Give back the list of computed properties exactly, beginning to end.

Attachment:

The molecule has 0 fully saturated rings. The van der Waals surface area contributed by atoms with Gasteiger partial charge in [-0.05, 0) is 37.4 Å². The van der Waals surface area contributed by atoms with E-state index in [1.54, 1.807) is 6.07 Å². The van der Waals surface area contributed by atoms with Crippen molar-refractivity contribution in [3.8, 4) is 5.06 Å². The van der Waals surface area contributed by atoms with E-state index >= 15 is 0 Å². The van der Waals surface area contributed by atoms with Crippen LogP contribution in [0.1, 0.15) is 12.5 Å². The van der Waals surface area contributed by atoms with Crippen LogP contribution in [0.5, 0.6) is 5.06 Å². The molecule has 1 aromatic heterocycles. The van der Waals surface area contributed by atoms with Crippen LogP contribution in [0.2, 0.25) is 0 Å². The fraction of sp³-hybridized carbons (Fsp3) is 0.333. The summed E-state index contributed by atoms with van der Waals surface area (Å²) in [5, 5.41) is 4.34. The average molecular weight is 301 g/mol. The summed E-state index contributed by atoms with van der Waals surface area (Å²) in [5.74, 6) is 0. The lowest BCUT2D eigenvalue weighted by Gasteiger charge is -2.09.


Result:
The molecule has 0 fully saturated rings. The van der Waals surface area contributed by atoms with Gasteiger partial charge in [-0.05, 0) is 37.4 Å². The van der Waals surface area contributed by atoms with E-state index in [1.54, 1.807) is 6.07 Å². The van der Waals surface area contributed by atoms with Crippen molar-refractivity contribution in [3.8, 4) is 5.06 Å². The van der Waals surface area contributed by atoms with E-state index >= 15 is 0 Å². The van der Waals surface area contributed by atoms with Crippen LogP contribution in [0.1, 0.15) is 12.5 Å². The van der Waals surface area contributed by atoms with Crippen LogP contribution in [0.5, 0.6) is 5.06 Å². The molecule has 1 aromatic heterocycles. The van der Waals surface area contributed by atoms with Crippen LogP contribution in [0.2, 0.25) is 0 Å². The fraction of sp³-hybridized carbons (Fsp3) is 0.333. The summed E-state index contributed by atoms with van der Waals surface area (Å²) in [5, 5.41) is 4.34. The average molecular weight is 301 g/mol. The summed E-state index contributed by atoms with van der Waals surface area (Å²) in [5.74, 6) is 0. The lowest BCUT2D eigenvalue weighted by Gasteiger charge is -2.09.